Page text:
Quadruplets reflect on first year of college

They share the same name, the same parents and the same love of East Carolina University.

Now, the Parker quadruplets are finished with their first year of college. Payton, Patrick and Casey are Pirates while their fourth sibling, Caitlin, is studying at Johnston Community College near the family’s hometown in Dunn, North Carolina.

The Parker quadruplets are fourth-generation Pirates and have worn ECU gear since they were infants.

The “quads” are rare on ECU’s campus, and in the nation. In 2015, just 228 quad babies were born in the U.S., fewer than nearly 18 years ago when the Parker kids were four of 510 quads born that year, according to the Centers for Disease Control and Prevention.

“I get a kick out of people’s reactions,” Patrick said of when people find out he’s a quad. “I typically have to explain to people what a quadruplet is. It’s not often you have quadruplets near you.”

In some ways, it seems like the Parkers were destined to go to ECU. They are the fourth generation in their family to attend. Their mother, Paige Parker, used to dress them up in ECU clothing when they were babies. They grew up tailgating Pirate football games.

Yet there was a time when they all considered going off in different directions for college. But Payton, Patrick and Casey say they are happy they all ended up at ECU.

“ECU has always been on my radar and our radar,” Casey said. “It’s been a school we’ve always been involved with. There was no reason for me to not consider ECU.”

On a typical day on campus, Payton, a music major with a voice performance concentration, can be found singing in the Fletcher Music Center (or at the Starbucks truck, where she is a frequent customer). Casey, an Honors College student majoring in fine art, is usually holed up in a studio at Jenkins Fine Arts Center, and Patrick, an applied atmospheric science major, weaves in and out of Joyner Library. Contrary to popular belief, they are not attached at the hip, although they share an incredibly close bond. Payton and Casey both live in Gateway Residence Hall, although in separate wings, and Patrick lives nearby in Tyler Residence Hall. They text often and meet up for meals three to four times per week. When one goes silent on the group chat for three or four days, the others start texting.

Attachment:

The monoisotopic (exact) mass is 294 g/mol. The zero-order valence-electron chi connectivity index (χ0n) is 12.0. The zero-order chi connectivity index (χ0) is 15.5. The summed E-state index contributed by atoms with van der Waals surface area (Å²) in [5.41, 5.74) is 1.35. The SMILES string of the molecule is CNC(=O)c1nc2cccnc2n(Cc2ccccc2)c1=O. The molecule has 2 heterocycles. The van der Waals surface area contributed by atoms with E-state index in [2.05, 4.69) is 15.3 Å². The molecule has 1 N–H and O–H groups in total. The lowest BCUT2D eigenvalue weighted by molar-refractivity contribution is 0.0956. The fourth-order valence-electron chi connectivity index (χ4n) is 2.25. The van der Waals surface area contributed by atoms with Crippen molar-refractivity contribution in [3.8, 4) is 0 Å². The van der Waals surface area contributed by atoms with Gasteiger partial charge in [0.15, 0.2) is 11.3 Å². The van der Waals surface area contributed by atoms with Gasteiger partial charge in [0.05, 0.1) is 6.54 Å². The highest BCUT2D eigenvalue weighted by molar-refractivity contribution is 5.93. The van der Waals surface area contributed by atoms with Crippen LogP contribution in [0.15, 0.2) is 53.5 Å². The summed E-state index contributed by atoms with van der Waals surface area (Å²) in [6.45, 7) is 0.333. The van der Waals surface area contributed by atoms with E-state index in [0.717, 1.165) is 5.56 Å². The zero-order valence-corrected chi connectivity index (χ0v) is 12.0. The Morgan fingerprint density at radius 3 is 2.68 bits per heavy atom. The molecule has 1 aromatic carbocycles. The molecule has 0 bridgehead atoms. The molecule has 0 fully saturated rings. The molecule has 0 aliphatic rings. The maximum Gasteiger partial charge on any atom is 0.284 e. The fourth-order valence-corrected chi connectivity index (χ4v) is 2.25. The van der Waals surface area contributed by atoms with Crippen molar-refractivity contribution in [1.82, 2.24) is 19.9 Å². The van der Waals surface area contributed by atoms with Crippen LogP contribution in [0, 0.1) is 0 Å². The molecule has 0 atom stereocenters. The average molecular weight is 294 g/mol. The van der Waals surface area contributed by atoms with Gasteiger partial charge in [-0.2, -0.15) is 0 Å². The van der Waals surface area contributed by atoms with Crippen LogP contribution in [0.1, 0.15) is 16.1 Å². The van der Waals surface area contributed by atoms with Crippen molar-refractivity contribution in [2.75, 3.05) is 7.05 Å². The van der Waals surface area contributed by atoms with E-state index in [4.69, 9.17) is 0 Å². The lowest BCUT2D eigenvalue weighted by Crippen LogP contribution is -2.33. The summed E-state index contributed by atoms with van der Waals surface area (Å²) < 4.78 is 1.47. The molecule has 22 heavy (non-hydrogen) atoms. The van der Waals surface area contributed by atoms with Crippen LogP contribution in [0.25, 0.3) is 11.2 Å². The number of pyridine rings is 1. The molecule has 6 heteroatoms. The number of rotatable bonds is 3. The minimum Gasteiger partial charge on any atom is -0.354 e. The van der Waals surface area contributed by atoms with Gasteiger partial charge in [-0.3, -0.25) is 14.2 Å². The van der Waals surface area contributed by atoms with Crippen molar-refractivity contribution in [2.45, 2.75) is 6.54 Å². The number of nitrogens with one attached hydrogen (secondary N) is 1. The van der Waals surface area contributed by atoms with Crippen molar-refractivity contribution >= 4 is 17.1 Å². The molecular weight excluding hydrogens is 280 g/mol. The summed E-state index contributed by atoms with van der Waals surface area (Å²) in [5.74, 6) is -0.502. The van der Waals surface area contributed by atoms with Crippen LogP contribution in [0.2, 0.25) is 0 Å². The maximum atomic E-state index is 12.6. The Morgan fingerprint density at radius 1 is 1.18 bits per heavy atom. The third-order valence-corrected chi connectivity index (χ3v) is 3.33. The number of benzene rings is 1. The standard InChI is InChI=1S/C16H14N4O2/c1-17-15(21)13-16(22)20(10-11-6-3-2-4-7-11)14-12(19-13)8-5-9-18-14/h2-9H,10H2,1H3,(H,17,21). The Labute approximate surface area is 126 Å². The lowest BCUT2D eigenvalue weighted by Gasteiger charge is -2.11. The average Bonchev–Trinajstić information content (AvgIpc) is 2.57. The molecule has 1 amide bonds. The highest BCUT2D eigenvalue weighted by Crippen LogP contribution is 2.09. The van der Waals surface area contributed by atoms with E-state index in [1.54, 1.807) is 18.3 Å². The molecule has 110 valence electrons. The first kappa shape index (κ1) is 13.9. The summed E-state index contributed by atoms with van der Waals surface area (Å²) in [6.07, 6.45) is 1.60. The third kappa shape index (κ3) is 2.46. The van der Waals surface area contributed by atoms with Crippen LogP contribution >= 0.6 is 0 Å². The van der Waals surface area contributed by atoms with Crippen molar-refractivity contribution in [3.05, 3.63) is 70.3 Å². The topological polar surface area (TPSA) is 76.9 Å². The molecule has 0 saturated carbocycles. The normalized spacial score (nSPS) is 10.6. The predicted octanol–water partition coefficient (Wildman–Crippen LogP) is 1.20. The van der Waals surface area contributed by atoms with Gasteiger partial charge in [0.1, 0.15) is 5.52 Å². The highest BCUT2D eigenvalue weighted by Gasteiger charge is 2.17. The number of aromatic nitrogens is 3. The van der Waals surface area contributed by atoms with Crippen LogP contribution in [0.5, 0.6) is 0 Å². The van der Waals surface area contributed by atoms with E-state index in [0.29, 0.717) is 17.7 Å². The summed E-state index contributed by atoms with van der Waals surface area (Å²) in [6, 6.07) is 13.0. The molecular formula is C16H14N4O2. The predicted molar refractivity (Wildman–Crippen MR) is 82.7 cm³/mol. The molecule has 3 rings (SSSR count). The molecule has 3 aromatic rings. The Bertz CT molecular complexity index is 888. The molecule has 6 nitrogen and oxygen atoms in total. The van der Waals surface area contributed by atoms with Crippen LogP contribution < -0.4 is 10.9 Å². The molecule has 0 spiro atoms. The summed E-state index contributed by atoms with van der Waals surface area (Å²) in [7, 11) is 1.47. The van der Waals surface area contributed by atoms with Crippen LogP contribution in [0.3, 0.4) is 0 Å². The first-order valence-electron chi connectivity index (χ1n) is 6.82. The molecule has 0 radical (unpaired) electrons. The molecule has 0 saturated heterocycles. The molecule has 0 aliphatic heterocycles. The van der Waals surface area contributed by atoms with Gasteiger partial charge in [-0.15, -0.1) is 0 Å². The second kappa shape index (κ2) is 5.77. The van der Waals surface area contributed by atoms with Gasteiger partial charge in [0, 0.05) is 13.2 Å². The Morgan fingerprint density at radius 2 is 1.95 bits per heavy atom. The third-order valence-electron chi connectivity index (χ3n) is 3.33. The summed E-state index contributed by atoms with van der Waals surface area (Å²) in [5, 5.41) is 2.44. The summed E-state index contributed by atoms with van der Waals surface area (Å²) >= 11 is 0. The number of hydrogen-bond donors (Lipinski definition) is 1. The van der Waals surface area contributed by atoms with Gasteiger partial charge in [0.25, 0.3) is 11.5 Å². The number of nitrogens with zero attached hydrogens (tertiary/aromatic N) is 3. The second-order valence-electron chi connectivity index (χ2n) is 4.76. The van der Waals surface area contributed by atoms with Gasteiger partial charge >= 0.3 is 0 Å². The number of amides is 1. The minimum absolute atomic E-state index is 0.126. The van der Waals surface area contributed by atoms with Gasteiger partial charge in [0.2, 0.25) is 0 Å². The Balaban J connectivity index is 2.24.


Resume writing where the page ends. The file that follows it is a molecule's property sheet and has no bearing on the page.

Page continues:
Where are you?

Are you OK?


Born in 1998 at WakeMed in Raleigh, the quads came as a surprise to mom Paige and marked the end of her sleep-filled nights.

“Sleep was probably the biggest challenge,” she said. “As babies, they would wake up almost constantly. By the time I had fed one and gotten to the fourth one, the first one was hungry again.”

When they were a little older, going out was the main hurdle. “It was like herding cats,” Paige said. “They’d go four directions. So I developed a system where I would hold hands with one on either side, and those would have to hold hands with the third and fourth one.”

The Parker quadruplets, pictured here with their grandmother, grew up tailgating ECU football games. Their mother, Paige, would often dress Patrick in football jerseys and Casey, Caitlin and Payton up as cheerleaders.

As they grew into young adults, they developed distinct personalities. Payton is chatty and organized, Patrick friendly with a dry sense of humor, Casey artistic and quiet, and Caitlin observant and down-to-earth.

Now that they’re away at college, the house in Dunn is much quieter.

“In one way, like any parent, you miss them terribly,” Paige said. “For me it was a huge change. Four kids out of the house at once. But the good news is they still call me a lot and keep in touch.”

She’s happy three of them ended up at ECU, and finances were big part of that. Casey has Access and Centennial Honors College scholarships, and Patrick and Payton both have Page scholarships.

“All of the scholarships help greatly putting them through college,” she said.

As freshman year came to a close, the quads acknowledged the transition to college was challenging for each of them, whether because of the increased workloads and responsibilities or the culture shock of adjusting to college life.

“It’s really great having my siblings here because it’s one thing to be on your own in college, but another thing to have your own little support group here with you,” Payton said.

The fact that they have so many ties to the university helps, too.

It’s inspiring to know that our parents were here. If they can do it and had so many fond memories, why can’t we?” Casey said. “It’s fun to talk about the university when we’re at home and share that with our parents.”

Did we mention the quads have identical twin younger brothers? At 14, it’s too early to tell whether ECU will get another set of Parker siblings in 2022, but here’s hoping.